Motivating companies to engage in dual VET
“Firms calculate costs and benefits for everything… but rarely for their apprenticeships.”
With these words Professor Stefan C. Wolter (University of Bern) opened his presentation “The Economics of Apprenticeship Training” at a conference at the GIZ Representation in Brussels on 10 December 2019 organized by GIZ in cooperation with the Bertelsmann Stiftung and the J.P. Morgan Chase Foundation. The conference launched the publication of lessons learned and recommendations from Professor Wolter’s research in international cost-benefit surveys and simulations, sponsored by Bertelsmann and JP Morgan Chase.
Francesa Fondi, Deputy Director of the GIZ Representation in Brussels, opened the conference and highlighted the importance of cooperation between government and businesses in VET. Clemens Wieland from the Bertelsmann Stiftung showed that data can be the key to unlock political action, especially in TVET. Professor Wolter presented in detail the economics which underlie apprenticeship training.
A graphic recording of the event was carried out to help capture the event visually through words, images and colours. Accordingly, it reflects the 7 lessons learned through the first image in the gallery.
In a subsequent panel discussion, experiences and challenges in building up dual VET systems were discussed by
- Clara Bassols, Fundación Bertelsmann, Director, Barcelona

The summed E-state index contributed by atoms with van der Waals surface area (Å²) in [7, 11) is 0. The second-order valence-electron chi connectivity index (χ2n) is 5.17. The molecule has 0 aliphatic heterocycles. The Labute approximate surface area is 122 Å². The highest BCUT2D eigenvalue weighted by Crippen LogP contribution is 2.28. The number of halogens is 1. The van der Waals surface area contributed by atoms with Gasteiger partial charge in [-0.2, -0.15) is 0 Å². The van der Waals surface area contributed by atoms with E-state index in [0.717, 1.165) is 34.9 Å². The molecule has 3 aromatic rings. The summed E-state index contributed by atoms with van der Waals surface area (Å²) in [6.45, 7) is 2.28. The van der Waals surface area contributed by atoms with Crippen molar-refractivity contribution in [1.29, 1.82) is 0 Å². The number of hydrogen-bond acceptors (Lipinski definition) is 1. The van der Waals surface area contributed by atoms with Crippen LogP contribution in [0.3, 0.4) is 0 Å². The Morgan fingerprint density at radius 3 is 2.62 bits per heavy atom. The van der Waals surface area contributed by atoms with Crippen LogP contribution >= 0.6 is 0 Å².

- Brent Parton, New America, Deputy Director of the Center on Education & Skills, Washington
- João Santos, EU Commission, Deputy Head of Unit, Apprenticeships and Adult Learning, Brussels
- Prof. Stefan C. Wolter, University of Bern, Head of Research Centre for Economics of Education, Bern
Facilitated by Hanka Boldemann from the J.P. Morgan Global Philanthropy, the key question of the panel was: What are recommendations to better involve companies in TVET?
In the ensuing discussion, data was shown to be a key element to render the benefits of training transparent to businesses and to society at large. Another key element discussed were intermediary bodies, such as associations, which may use this data in order to convince firms to train. Overall, there was consensus on the need to further conduct research in the field and put this research to practice for strengthening vocational education.
Tanja Lohmann, Head of the GIZ Competence Centre Education, TVET and Labour Markets, closed the conference by emphasizing the relevance of these lessons learnt for development cooperation and wished that the recommendations resonate with policy makers and the business community.
Overall the event showed the strength of cooperation among the different organizations, underlined the continuing relevance of dual VET and highlighted the importance of economics driving TVET engagement.